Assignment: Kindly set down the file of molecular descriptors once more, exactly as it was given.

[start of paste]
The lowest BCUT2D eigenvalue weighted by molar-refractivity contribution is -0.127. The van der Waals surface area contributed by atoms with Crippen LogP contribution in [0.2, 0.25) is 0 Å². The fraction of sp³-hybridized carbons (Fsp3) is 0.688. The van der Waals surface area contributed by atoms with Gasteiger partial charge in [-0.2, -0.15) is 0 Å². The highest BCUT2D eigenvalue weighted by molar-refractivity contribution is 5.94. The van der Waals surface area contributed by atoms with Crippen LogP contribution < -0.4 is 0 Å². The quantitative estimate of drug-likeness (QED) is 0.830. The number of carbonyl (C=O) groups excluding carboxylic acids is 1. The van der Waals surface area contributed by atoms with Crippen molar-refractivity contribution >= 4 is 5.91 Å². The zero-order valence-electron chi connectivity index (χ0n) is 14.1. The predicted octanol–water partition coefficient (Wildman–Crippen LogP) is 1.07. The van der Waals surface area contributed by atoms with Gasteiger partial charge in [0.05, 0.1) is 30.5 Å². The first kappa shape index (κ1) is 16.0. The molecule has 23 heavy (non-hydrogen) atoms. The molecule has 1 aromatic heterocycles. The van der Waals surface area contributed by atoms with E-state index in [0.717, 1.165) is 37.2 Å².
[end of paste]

The lowest BCUT2D eigenvalue weighted by molar-refractivity contribution is -0.127. The van der Waals surface area contributed by atoms with Crippen LogP contribution in [0.2, 0.25) is 0 Å². The fraction of sp³-hybridized carbons (Fsp3) is 0.688. The van der Waals surface area contributed by atoms with Gasteiger partial charge in [-0.2, -0.15) is 0 Å². The highest BCUT2D eigenvalue weighted by molar-refractivity contribution is 5.94. The van der Waals surface area contributed by atoms with Crippen LogP contribution < -0.4 is 0 Å². The quantitative estimate of drug-likeness (QED) is 0.830. The number of carbonyl (C=O) groups excluding carboxylic acids is 1. The van der Waals surface area contributed by atoms with Crippen molar-refractivity contribution >= 4 is 5.91 Å². The zero-order valence-electron chi connectivity index (χ0n) is 14.1. The predicted octanol–water partition coefficient (Wildman–Crippen LogP) is 1.07. The van der Waals surface area contributed by atoms with Gasteiger partial charge in [0.05, 0.1) is 30.5 Å². The first kappa shape index (κ1) is 16.0. The molecule has 23 heavy (non-hydrogen) atoms. The molecule has 1 aromatic heterocycles. The van der Waals surface area contributed by atoms with E-state index in [0.717, 1.165) is 37.2 Å².